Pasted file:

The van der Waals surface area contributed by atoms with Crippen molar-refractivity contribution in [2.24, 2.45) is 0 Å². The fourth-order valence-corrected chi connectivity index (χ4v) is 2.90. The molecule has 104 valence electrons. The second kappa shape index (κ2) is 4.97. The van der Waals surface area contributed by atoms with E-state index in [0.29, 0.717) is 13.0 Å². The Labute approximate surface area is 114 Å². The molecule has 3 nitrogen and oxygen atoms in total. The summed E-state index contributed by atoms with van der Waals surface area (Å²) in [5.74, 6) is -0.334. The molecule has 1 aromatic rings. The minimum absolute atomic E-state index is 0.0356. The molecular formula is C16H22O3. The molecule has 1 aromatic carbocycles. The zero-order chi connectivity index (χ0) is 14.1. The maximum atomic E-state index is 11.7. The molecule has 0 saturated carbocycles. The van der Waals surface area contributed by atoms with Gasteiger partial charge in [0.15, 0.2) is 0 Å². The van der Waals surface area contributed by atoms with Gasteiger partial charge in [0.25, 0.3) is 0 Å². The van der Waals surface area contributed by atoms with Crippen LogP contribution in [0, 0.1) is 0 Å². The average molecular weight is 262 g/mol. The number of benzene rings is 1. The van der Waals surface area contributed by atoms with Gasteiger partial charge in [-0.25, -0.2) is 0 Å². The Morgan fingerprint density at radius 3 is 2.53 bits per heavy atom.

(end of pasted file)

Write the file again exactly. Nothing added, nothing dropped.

The van der Waals surface area contributed by atoms with Crippen molar-refractivity contribution in [2.24, 2.45) is 0 Å². The fourth-order valence-corrected chi connectivity index (χ4v) is 2.90. The molecule has 104 valence electrons. The second kappa shape index (κ2) is 4.97. The van der Waals surface area contributed by atoms with E-state index in [0.29, 0.717) is 13.0 Å². The Labute approximate surface area is 114 Å². The molecule has 3 nitrogen and oxygen atoms in total. The summed E-state index contributed by atoms with van der Waals surface area (Å²) in [5.74, 6) is -0.334. The molecule has 1 aromatic rings. The minimum absolute atomic E-state index is 0.0356. The molecular formula is C16H22O3. The molecule has 1 aromatic carbocycles. The zero-order chi connectivity index (χ0) is 14.1. The maximum atomic E-state index is 11.7. The molecule has 0 saturated carbocycles. The van der Waals surface area contributed by atoms with Gasteiger partial charge in [0.15, 0.2) is 0 Å². The van der Waals surface area contributed by atoms with Gasteiger partial charge in [0.25, 0.3) is 0 Å². The van der Waals surface area contributed by atoms with Crippen LogP contribution in [0, 0.1) is 0 Å². The average molecular weight is 262 g/mol. The number of benzene rings is 1. The van der Waals surface area contributed by atoms with Gasteiger partial charge in [-0.25, -0.2) is 0 Å². The Morgan fingerprint density at radius 3 is 2.53 bits per heavy atom.